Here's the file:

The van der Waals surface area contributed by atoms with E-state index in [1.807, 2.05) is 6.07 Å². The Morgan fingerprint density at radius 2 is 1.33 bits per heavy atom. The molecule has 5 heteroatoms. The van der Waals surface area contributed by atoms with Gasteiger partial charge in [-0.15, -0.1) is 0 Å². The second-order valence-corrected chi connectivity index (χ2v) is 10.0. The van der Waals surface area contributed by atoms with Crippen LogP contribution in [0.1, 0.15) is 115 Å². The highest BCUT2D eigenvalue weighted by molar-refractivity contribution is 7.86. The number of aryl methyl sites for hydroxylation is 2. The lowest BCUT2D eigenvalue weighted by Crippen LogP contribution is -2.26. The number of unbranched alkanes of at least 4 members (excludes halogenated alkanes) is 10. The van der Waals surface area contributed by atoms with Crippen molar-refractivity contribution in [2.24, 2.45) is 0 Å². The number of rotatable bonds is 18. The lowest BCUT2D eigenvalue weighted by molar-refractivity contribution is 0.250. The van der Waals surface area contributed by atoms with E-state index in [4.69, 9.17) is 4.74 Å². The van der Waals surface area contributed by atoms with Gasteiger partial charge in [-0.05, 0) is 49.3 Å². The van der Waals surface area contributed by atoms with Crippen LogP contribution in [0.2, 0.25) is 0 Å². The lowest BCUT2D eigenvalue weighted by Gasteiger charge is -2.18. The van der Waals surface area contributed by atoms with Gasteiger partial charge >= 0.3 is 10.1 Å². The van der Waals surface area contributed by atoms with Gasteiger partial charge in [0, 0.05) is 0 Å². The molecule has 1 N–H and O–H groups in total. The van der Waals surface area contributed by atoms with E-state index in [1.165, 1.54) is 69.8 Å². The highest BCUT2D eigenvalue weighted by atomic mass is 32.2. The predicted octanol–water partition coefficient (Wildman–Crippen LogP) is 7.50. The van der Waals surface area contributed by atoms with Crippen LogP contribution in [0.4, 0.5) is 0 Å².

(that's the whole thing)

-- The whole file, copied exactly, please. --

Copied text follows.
The van der Waals surface area contributed by atoms with E-state index in [1.807, 2.05) is 6.07 Å². The Morgan fingerprint density at radius 2 is 1.33 bits per heavy atom. The molecule has 5 heteroatoms. The van der Waals surface area contributed by atoms with Gasteiger partial charge in [-0.15, -0.1) is 0 Å². The second-order valence-corrected chi connectivity index (χ2v) is 10.0. The van der Waals surface area contributed by atoms with Crippen LogP contribution in [0.1, 0.15) is 115 Å². The highest BCUT2D eigenvalue weighted by molar-refractivity contribution is 7.86. The number of aryl methyl sites for hydroxylation is 2. The lowest BCUT2D eigenvalue weighted by Crippen LogP contribution is -2.26. The number of unbranched alkanes of at least 4 members (excludes halogenated alkanes) is 10. The van der Waals surface area contributed by atoms with Crippen molar-refractivity contribution in [2.24, 2.45) is 0 Å². The number of rotatable bonds is 18. The lowest BCUT2D eigenvalue weighted by molar-refractivity contribution is 0.250. The van der Waals surface area contributed by atoms with E-state index in [4.69, 9.17) is 4.74 Å². The van der Waals surface area contributed by atoms with Gasteiger partial charge in [-0.05, 0) is 49.3 Å². The van der Waals surface area contributed by atoms with Crippen LogP contribution in [0.2, 0.25) is 0 Å². The lowest BCUT2D eigenvalue weighted by Gasteiger charge is -2.18. The van der Waals surface area contributed by atoms with Gasteiger partial charge >= 0.3 is 10.1 Å². The van der Waals surface area contributed by atoms with Gasteiger partial charge in [0, 0.05) is 0 Å². The molecule has 1 N–H and O–H groups in total. The van der Waals surface area contributed by atoms with E-state index in [1.165, 1.54) is 69.8 Å². The highest BCUT2D eigenvalue weighted by atomic mass is 32.2. The predicted octanol–water partition coefficient (Wildman–Crippen LogP) is 7.50. The van der Waals surface area contributed by atoms with Crippen LogP contribution in [0.4, 0.5) is 0 Å².